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grade unable to read, by fifth grade. if you're unable to read at that stage you're probably not going to read. that's, i think, the key to this achievement gap between rich and poor. >> at the same time, we focus on core curriculum, what about the other activities afterschool activities you've been involved in your foundation and working with the boys and girls club. you're a concert pianist. what opportunities do some of these kids have for art and music and physical education? you love football. >> yes. >> all of the things being just canceled in our inner city schools because of lack of funds? >> we want our kids to be competent in the core, to be able to read, write, do arithmetic and so forth. but a broad life, a life of accomplishment, is more than that. and it may well be that some of these things will have to be taken up by other institutions. i work with the boys and girls clubs because they are a
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marvelous place for kids to go and be safe. we're trying to see if it can be more of a place that kids are safe and learning. perhaps many of the people here and i'm certain for you, andrea, because i know you are a violinist, the first chance you had to demonstrate you could stand up in front of an audience and do something was that first little recital. and maybe you were really nervous but you got through it and then you realized you could do that, what wonderful training in a school play or in a core russ or in a recital and the schools used to provide instrumental band for kids. now the non-profit that we started in northern california, now in its 18th year, have instrumental band and these kids in their uniforms learning to play an instrument, there is nothing more pride filling for them and parents. this was a very poor area of northern california. >> and very briefly, before i let you go, what do you want to hear from the candidates? are we hearing enough from both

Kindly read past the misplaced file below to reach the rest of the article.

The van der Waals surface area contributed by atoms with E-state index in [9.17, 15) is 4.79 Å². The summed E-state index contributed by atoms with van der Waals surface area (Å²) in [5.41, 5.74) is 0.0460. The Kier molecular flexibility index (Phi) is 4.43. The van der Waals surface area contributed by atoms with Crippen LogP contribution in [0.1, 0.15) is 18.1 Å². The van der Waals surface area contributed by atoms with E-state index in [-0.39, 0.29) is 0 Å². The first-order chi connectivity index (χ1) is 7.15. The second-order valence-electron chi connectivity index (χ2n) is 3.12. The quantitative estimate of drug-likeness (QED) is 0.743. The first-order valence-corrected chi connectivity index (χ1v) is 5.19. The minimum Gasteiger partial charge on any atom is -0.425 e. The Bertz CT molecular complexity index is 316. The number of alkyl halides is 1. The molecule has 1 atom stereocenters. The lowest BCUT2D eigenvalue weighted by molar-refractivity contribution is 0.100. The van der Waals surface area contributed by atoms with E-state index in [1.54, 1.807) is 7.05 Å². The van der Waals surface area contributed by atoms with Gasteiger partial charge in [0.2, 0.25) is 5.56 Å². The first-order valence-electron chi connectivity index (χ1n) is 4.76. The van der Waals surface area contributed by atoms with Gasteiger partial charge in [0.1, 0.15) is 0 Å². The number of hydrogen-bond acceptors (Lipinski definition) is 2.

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sides about education? >> we're not hearing enough. and i want to hear what are we going to do to finally solve this problem. people are now aware. can we give people, parents, better choices? we can't leave kids in failing neighborhood schools. if they have to go to a charter school, get a voucher and go to a private school we have to get it done because we cannot afford to leave children behind. it goes to the core of who we are as americans. it is the civil rights issue of our time. >> and up next, the reading revolution with chelsea clinton. you're watching "andrea mitchell reports" live from the education nation summit only on msnbc. sure wish you guys would bring layaway back. actually... that way i could split my payments into little bite-size chunks. i mean you feel me right? yeah. uh, sir... ah... [ male announcer ] layaway's back. earlier than ever. through december 14th. walmart. [ male announcer ] layaway's back. earlier than ever.